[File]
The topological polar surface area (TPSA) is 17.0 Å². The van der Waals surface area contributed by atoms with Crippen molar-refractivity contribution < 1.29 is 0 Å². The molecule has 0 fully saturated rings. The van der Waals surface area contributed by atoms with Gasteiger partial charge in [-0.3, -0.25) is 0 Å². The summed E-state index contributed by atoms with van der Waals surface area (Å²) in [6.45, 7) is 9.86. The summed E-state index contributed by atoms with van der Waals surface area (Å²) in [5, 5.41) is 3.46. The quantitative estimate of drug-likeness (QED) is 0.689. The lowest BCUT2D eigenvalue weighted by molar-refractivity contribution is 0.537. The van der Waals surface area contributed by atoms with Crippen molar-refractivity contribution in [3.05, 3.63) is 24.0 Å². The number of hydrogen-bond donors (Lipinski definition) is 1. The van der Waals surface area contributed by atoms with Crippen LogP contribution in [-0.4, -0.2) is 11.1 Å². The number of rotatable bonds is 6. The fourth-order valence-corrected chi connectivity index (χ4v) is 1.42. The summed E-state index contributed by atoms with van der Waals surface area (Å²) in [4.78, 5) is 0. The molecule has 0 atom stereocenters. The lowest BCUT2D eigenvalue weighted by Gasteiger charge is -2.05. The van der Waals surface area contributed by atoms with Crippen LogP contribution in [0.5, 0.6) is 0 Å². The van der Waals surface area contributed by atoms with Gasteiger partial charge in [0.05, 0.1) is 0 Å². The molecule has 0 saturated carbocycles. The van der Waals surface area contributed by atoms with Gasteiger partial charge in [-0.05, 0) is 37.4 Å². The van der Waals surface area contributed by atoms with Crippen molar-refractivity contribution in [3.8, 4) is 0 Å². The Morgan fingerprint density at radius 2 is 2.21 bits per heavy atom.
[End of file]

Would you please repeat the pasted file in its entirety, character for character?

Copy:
The topological polar surface area (TPSA) is 17.0 Å². The van der Waals surface area contributed by atoms with Crippen molar-refractivity contribution < 1.29 is 0 Å². The molecule has 0 fully saturated rings. The van der Waals surface area contributed by atoms with Gasteiger partial charge in [-0.3, -0.25) is 0 Å². The summed E-state index contributed by atoms with van der Waals surface area (Å²) in [6.45, 7) is 9.86. The summed E-state index contributed by atoms with van der Waals surface area (Å²) in [5, 5.41) is 3.46. The quantitative estimate of drug-likeness (QED) is 0.689. The lowest BCUT2D eigenvalue weighted by molar-refractivity contribution is 0.537. The van der Waals surface area contributed by atoms with Crippen molar-refractivity contribution in [3.05, 3.63) is 24.0 Å². The number of hydrogen-bond donors (Lipinski definition) is 1. The van der Waals surface area contributed by atoms with Crippen LogP contribution in [-0.4, -0.2) is 11.1 Å². The number of rotatable bonds is 6. The fourth-order valence-corrected chi connectivity index (χ4v) is 1.42. The summed E-state index contributed by atoms with van der Waals surface area (Å²) in [4.78, 5) is 0. The molecule has 0 atom stereocenters. The lowest BCUT2D eigenvalue weighted by Gasteiger charge is -2.05. The van der Waals surface area contributed by atoms with Crippen LogP contribution in [0.5, 0.6) is 0 Å². The van der Waals surface area contributed by atoms with Gasteiger partial charge in [0.05, 0.1) is 0 Å². The molecule has 0 saturated carbocycles. The van der Waals surface area contributed by atoms with Gasteiger partial charge in [-0.05, 0) is 37.4 Å². The van der Waals surface area contributed by atoms with Crippen molar-refractivity contribution in [3.8, 4) is 0 Å². The Morgan fingerprint density at radius 2 is 2.21 bits per heavy atom.